November Noon’s design language is the sum of all lessons on hue. The richness of silk embedded in its centuries-old history; cuts that combine vibrant, botanical motifs and painterly prints that take you from zesty limoncello yellow to sun-soaked teal. Here, we are spotlighting three artists who capture our chromatic inspirations.
HER WORK: Sagarika’s real strength lies in blending textiles with art. That skill emerges not where one might think, in clothing, but in sculptural forms. Her amorphous sculptures are dominated by hand-dyed wool she sources from communities in the Himalayas and Hudson Valley. The colours — always vibrant — are explosive in feeling, and each artwork represents movement and life. Saturated and organic, her creations explore the real potential of colour. In other words, her work aims to create a dialogue between philosophy, history, and literature through a modern, craft-based language.
WHO: Originally from Kolkata, Sagarika Sundaram is a New York-based artist recognized with several awards: The Hopper Prize, a Bronx Museum AIM Fellowship, Tishman Award for Excellence in Climate, Environmental Justice & Sustainability, and the Michael Kalil Endowment for Smart Design. Her work has been exhibited at institutions like Frieze New York (with Jhaveri Contemporary) and Nature Morte, New Delhi, and Frestonian Gallery in London. She is the Visiting Assistant Professor at Pratt and also works as the deputy editor of Talking Textiles journal published annually by New York Textile Month. Sagarika is an alumna of the National Institute of Design, Ahmedabad, MICA in Baltimore and Parsons, New York.
“Moon” by Sagarika Sundaram. The artist creates woven dhurries for a group exhibit at Nature Morte, Delhi in 2021. The dhurries explore nostalgia while relating the visuals with historical paintings and computer codes. Sundaram’s installations for “Parsons MFA Textiles: Hybrid” at Mana Contemporary. Materials like hand-felted wool dyed with indigo, madder root, and non-toxic acid dye combine to present the migrant’s experience with two divergent ideas: connection and disconnection.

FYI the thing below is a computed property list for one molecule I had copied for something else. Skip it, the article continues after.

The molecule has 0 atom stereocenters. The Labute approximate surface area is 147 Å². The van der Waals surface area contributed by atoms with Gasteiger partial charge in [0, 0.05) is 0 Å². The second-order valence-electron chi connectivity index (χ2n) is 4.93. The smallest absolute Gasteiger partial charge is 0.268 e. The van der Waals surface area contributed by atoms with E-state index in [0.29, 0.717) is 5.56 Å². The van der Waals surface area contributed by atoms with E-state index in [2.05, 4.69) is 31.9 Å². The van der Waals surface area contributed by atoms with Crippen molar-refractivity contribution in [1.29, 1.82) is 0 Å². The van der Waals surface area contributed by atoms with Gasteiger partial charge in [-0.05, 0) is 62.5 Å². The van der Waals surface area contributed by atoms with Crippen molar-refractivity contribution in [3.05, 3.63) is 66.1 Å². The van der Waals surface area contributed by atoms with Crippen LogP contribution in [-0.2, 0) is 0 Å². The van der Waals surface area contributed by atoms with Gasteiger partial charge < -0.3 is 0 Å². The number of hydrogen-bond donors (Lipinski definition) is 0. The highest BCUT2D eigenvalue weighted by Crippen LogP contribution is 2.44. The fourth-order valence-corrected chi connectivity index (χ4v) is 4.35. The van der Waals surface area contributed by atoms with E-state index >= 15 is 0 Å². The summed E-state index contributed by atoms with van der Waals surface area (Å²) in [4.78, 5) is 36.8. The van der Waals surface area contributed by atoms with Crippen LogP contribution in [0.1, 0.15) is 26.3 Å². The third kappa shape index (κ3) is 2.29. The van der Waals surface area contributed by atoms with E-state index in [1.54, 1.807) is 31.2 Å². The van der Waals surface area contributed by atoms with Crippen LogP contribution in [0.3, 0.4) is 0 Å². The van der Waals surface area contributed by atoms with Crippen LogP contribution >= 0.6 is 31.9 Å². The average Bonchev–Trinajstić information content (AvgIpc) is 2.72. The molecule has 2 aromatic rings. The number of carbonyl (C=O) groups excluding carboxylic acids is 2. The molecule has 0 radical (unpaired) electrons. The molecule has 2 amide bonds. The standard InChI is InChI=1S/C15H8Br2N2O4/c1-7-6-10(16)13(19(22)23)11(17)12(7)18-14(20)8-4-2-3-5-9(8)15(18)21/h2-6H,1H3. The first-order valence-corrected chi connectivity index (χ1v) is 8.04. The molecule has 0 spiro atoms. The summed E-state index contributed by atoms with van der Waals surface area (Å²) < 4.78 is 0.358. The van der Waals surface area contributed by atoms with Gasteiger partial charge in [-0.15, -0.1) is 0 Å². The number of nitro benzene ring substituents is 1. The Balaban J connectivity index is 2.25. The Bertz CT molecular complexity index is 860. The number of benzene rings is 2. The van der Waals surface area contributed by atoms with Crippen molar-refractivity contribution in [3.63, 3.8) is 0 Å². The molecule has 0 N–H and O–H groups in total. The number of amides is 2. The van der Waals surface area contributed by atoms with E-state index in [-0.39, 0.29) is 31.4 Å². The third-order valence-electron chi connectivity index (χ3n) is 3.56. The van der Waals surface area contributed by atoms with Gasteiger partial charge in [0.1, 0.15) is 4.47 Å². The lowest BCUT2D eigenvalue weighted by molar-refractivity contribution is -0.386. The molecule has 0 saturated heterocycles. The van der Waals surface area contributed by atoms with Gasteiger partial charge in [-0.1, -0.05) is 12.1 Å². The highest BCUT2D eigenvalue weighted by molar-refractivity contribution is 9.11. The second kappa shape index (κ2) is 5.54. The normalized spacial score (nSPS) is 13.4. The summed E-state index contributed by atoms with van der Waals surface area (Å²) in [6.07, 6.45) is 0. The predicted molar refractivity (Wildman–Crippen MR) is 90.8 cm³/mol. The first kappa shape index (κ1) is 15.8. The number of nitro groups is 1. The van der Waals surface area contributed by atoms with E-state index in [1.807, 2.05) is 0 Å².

AMRIT SINGH SANDHU
HER WORK: Amrit’s work explores themes like memory and identity. Her paintings are soaked in rich, warm colours that seem intimate and celebrate a multiplicity of skin tones. Her colorful creations use watercolours, oil paints, graphite, and colour pencils while displaying a combination of abstraction and portraiture. Her work ‘Portrait of a Lady’, for instance, was inspired by her family’s old black and white photos from the 20th century. Similarly, other subjects include admirable, strong women in her life.
WHO: A multi-hyphenate creative, Amrit is a painting graduate from Pratt Institute, New York. Originally from Chandigarh, she lives in Paris and works as an artist and a model. Her first curatorial project titled Paper Talks for studioELL in New York featured artists like Marlos E’van, Alfonso Fernandez, Kariann Fuqua, Jodi Hays, Kei Imai, John Ros, and Melissa Staiger. Her project Dauphinette x Amrit presented hand-painted cushions inspired by her abstract portraits.
A painting titled “Girl braiding hair” depicts Sandhu’s reflection on her culture. Her work is deeply personal, has the female gaze, and is an exercise in modern art.
A series of oil paintings on canvas from 2018 by Sandhu. Her family’s memorabilia inspire these artworks.
HER WORK: In art, broken can also be beautiful. Bhasha’s work takes inspiration from this philosophy and explores mending as a metaphor, literally and figuratively. Her creations range from aluminum sculptures and Indigo-dyed portraits on wooden panels and linen to artworks inspired by Ismat Chughtai’s Lihaaf (The Quilt). Often grounded in local materials and symbols, Bhasha’s practise is at the centre of global conversations around race, gender, and power.
WHO: Bhasha is currently pursuing MFA at the Yale School of Art. Her work has been featured in galleries like Experimenter in Kolkata and M+B in Los Angeles, California, among others. Often, the US-based artist mends used clothing or articles of personal use — a form of repair largely delegated to women in a non-transactional manner. For Bhasha, this is a creative endeavour addressing fragility and impermanence.
“To Be So Black And Blue, Dominic As Neela Madhava” was a part of When I Get That Mood Indigo (2021) at the art gallery M+B, Los Angeles in California. The exhibit traced the transnational history and layered effect of Indigo.
An oil painting melded with found fabric on linen, “Maya and Neera on a Fake Gees Bend Quilt” was part of the series titled Lihaaf.